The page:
More info

17. Torrey Pines
2 miles ✹ DIFFICULT
Start in the Torrey Pines State Natural Reserve lot on North Torrey Pines Road and walk the steep park road into the park. There you have multiple options for routes to trace, including the Guy Fleming Trail or the Razor Point Trail.

The trail up to Torrey Pines requires challenging climbs that will test both your bum and your heart rate, but if you make it, you will be rewarded with jaw-dropping views. All trails in the park come to the edges of sweeping cliffs that overlook the ocean and crashing surf below. If you time it right, you will see spectacular sunsets. It’s all completely worth the $10 parking fee. Edward Agunos, the head organizer of the San Diego Running Group, says these trails are his favorites, “hands down,” for a good view.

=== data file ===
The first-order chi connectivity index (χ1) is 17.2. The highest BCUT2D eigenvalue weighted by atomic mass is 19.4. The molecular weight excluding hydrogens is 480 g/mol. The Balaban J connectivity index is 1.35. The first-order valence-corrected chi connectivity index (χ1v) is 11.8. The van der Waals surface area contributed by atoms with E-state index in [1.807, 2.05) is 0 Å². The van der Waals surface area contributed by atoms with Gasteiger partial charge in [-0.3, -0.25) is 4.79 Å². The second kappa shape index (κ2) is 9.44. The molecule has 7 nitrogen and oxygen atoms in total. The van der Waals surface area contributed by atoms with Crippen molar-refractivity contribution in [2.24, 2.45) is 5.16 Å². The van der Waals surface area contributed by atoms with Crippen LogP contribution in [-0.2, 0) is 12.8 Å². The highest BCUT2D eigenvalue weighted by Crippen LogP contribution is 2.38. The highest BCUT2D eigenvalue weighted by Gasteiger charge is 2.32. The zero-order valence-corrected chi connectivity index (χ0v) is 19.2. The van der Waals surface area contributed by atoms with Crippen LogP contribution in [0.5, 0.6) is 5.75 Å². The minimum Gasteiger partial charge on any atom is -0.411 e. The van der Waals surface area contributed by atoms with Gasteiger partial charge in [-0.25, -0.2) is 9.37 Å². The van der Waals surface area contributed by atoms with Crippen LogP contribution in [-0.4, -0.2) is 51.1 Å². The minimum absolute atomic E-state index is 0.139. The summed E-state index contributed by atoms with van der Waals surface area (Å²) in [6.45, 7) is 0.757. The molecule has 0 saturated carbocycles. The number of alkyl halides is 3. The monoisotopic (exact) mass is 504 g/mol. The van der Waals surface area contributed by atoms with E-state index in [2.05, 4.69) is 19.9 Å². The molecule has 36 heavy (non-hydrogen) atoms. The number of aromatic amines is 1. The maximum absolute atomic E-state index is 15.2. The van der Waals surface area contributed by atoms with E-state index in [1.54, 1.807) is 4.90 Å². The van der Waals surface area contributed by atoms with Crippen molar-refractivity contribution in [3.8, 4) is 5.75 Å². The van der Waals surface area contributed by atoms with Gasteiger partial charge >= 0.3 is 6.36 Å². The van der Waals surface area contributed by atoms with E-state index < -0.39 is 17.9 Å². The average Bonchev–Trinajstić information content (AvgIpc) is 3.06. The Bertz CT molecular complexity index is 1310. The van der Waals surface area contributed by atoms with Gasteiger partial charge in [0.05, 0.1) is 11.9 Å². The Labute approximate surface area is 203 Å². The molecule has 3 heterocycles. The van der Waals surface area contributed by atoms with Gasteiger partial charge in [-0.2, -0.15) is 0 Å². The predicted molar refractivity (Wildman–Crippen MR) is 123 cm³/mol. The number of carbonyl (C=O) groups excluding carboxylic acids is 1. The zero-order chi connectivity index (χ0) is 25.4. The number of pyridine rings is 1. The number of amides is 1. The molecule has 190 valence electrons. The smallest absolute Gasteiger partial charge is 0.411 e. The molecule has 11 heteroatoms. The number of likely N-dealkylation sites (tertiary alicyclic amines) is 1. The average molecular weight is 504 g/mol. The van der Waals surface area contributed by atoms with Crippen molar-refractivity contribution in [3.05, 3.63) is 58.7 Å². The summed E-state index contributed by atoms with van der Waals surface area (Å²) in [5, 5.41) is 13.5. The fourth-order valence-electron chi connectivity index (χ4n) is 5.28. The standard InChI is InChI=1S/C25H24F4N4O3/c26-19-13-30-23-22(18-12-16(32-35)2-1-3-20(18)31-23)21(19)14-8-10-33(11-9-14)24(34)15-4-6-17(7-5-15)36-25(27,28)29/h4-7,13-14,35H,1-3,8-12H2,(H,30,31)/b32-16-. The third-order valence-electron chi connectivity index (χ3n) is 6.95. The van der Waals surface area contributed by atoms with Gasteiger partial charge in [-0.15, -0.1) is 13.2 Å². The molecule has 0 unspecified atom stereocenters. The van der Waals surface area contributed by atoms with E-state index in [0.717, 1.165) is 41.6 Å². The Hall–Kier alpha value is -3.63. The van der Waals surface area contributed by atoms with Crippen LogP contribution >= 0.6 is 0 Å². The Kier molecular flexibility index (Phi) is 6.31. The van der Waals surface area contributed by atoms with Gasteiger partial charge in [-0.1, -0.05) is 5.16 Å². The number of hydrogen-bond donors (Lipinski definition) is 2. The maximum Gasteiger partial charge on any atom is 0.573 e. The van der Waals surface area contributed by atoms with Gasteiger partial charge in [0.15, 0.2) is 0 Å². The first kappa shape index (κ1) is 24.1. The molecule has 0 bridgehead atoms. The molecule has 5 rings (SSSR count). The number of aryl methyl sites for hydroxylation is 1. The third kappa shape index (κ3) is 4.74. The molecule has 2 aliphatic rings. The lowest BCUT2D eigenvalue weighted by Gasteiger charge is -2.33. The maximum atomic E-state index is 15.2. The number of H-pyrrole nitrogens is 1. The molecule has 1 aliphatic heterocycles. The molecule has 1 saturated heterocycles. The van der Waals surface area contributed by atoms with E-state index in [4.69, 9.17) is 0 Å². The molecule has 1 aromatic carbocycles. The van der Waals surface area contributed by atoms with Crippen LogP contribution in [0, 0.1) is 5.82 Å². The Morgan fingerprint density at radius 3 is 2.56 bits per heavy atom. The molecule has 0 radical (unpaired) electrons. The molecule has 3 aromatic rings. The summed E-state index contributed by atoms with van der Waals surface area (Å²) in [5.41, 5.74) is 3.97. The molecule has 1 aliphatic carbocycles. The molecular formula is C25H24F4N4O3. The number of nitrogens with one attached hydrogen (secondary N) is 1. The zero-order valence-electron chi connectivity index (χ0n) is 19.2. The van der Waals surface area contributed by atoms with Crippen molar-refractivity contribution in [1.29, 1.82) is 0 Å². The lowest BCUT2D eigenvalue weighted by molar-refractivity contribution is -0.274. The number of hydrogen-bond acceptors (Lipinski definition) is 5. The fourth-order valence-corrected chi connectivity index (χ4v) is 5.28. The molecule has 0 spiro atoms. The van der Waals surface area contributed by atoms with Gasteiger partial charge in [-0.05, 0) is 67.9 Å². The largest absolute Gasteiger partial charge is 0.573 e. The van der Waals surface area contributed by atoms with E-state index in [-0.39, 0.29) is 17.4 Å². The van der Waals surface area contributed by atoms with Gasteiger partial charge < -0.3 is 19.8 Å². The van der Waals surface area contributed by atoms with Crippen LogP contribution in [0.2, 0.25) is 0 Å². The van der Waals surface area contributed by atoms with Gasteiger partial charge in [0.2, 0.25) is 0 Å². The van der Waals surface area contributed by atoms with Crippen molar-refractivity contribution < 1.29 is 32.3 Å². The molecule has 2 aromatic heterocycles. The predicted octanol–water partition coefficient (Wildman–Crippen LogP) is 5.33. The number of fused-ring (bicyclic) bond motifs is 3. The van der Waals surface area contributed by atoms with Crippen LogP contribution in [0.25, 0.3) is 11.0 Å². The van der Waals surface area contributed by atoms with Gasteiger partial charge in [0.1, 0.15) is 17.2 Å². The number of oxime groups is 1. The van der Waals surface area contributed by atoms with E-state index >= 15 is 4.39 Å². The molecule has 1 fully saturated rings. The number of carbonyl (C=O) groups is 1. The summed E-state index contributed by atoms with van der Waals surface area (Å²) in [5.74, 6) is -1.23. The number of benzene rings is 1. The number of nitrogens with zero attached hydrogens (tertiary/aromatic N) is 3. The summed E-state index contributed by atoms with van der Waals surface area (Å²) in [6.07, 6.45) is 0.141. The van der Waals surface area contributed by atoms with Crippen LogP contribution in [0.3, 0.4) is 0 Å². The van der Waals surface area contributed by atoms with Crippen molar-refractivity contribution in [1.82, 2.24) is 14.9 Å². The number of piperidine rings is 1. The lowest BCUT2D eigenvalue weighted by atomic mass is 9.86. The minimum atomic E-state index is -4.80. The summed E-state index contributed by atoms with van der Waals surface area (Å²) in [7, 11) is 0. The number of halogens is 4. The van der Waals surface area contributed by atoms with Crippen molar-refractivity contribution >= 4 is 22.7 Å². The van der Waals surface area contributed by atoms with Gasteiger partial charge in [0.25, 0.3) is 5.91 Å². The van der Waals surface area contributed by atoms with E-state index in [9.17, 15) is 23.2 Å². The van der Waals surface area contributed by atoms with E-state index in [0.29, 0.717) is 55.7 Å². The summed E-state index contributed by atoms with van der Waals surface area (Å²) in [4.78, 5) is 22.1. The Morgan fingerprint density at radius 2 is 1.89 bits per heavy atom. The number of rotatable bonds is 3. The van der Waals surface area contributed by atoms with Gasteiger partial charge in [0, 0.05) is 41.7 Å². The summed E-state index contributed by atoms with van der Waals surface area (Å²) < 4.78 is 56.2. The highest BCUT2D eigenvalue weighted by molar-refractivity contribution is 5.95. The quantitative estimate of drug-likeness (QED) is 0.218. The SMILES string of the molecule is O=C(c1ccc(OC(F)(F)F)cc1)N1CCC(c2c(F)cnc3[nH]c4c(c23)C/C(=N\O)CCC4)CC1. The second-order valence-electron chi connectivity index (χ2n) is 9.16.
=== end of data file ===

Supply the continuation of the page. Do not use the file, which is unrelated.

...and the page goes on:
More info

18. Ocean path in La Jolla
Out and back is 3.3 miles ✹ MODERATE
Start at the intersection of Coast Boulevard and Prospect Street and run along Coast Boulevard, around Ellen Browning Scripps Park and then follow the Coast Walk Trail past the La Jolla Caves.

This path takes you along the rocky shores of La Jolla, past sights like the Museum of Contemporary Art and the Children’s Pool. Absorb the gorgeous ocean views and watch swimmers, surfers, scuba divers, and seal-loving environmentalists—along with the seals themselves, for the time being—as you run. You can also extend your run to La Jolla Shores Park and through the Scripps Institution of Oceanography campus.
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GET ON YOUR BIKE

Three favorite places for moseying pedal pushers and hardcore speedsters alike.

19. Bird Rock bike path
2 miles ✹ EASY
Between Nautilus and Turquoise Streets in La Jolla.